Whether you’re a Dunkin’ devotee or are crazy for Krispy Kremes, July 9 is a date you should celebrate.
On that date back in 1872, the doughnut took a big step toward becoming the billion-dollar business it is today: John F. Blondel of Thomaston, Maine received a patent for a “new and useful” improvement in doughnut-cutters that would speed the production and consumption of the humble pastry in the United States.
The device described in Patent No. 128,783 was intended to automate the process of cutting those dastardly doughnuts — holes and all — as efficiently as a hole punch. The desired edge could be plain or scalloped. This ingenious contraption would push the dough out of the center tube, leaving it free for making the next doughnut.
But as Art Cashin — the director of floor operations for UBS Financial Services who regularly sprinkles historical tidbits into his commentary — pointed out in a note Wednesday, before you can talk about Blondel’s doughnut innovation, you have to know the story of one Hanson Crockett Gregory, the young genius who forever changed what you and I get when we order our plain, glazed or chocolate with sprinkles. While the history of the doughnut is disputed, Gregory claimed to have invented “the first doughnut hole ever seen by mortal eyes” as a 16-year-old sailor on a lime-trading ship and then taught the technique to his mother, Elizabeth Gregory.
In case you’re still hungry for more doughnut history, this Friday, July 10, Krispy Kreme is celebrating its 78th birthday by offering a sticky sweet deal at participating locations: Buy any dozen doughnuts at regular price and get a second dozen for 78 cents.
Oh, and if you want to purchase those pesky doughnut holes that get unceremoniously shoved from the middle? You can buy those, too. They’re simply called Doughnut Holes, and they can be bought by cup or box in assorted flavors of Original Glazed, Dipped Chocolate, Powdered, Chocolate Cake, Blueberry Cake and Plain Glazed Cake.
Hanson Crockett Gregory would no doubt be amazed.
From Gallup: “A record 25% of Americans say they or a family member put off treatment for a serious medical condition in the past year because of the cost, up from 19% a year ago and the highest in Gallup's trend. Another 8% said they or a family member put off treatment for a less serious condition, bringing the total percentage of households delaying care due to costs to 33%, tying the high from 2014.”
That’s how much the private debt collection program at the IRS collected in the 2019 fiscal year. In the black for the second year in a row, the program cleared nearly $148 million after commissions and administrative costs.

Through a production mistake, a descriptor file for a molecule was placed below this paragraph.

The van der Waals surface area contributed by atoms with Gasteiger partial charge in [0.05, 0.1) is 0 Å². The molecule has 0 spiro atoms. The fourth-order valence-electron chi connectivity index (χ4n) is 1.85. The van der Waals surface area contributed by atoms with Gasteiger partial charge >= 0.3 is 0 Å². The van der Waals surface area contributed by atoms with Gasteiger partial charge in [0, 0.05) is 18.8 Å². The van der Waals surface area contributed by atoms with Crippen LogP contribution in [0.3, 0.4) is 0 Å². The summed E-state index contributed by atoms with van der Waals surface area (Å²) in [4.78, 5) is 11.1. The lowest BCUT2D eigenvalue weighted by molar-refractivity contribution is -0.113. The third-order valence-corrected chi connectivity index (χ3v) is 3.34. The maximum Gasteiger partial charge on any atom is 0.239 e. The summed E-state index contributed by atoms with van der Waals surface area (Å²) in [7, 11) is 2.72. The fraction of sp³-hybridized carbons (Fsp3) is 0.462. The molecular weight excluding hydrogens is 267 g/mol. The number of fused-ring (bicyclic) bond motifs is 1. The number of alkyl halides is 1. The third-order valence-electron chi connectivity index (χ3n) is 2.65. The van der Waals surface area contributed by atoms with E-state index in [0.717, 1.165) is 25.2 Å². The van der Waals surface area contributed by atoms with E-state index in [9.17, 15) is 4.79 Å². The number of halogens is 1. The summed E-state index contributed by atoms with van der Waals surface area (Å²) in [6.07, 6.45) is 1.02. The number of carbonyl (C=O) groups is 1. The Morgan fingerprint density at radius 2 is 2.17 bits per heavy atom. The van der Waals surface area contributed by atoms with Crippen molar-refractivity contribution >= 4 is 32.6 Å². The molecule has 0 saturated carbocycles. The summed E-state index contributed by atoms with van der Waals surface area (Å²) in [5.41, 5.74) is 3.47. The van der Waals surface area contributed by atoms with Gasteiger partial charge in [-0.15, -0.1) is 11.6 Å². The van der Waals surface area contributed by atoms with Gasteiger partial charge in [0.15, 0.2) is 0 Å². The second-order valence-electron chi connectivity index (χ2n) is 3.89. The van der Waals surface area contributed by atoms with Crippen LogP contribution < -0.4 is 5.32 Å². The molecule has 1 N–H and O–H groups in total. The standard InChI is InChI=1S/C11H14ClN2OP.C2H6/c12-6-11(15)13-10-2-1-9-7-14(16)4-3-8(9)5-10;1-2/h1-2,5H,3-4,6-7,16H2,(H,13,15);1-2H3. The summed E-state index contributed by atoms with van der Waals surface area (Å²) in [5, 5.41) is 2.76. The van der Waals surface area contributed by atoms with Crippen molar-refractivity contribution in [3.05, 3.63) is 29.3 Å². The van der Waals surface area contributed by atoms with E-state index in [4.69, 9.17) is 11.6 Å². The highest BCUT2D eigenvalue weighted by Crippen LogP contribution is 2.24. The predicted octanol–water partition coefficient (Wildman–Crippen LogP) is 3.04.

The controversial program, which empowers private firms to go after delinquent taxpayers, began in 2004 and ran for five years before the IRS ended it following a review. It was restarted in 2015 and ran at a loss for the next two years.
Senate Finance Chairman Chuck Grassley (R-IA), who played a central role in establishing the program, said Monday that the net proceeds are currently being used to hire 200 special compliance personnel at the IRS.
The federal budget deficit for October and November was $342 billion, up $36 billion or 12% from the same period last year, the Congressional Budget Office estimated on Monday. Revenues were up 3% while outlays rose by 6%, CBO said.
As expected, groups representing hospitals sued the Trump administration Wednesday to stop a new regulation would require them to make public the prices for services they negotiate with insurers. Claiming the rule “is unlawful, several times over,” the industry groups, which include the American Hospital Association, say the rule violates their First Amendment rights, among other issues.
"The burden of compliance with the rule is enormous, and way out of line with any projected benefits associated with the rule," the suit says. In response, a spokesperson for the Department of Health and Human Services said that hospitals “should be ashamed that they aren’t willing to provide American patients the cost of a service before they purchase it.”
Between December 2017 and July 2019, enrollment in Medicaid and the Children's Health Insurance Program (CHIP) fell by 1.9 million, or 2.6%. The Kaiser Family Foundation provided an analysis of that drop Monday, saying that while some of it was likely caused by enrollees finding jobs that offer private insurance, a significant portion is related to enrollees losing health insurance of any kind. “Experiences in some states suggest that some eligible people may be losing coverage due to barriers maintaining coverage associated with renewal processes and periodic eligibility checks,” Kaiser said.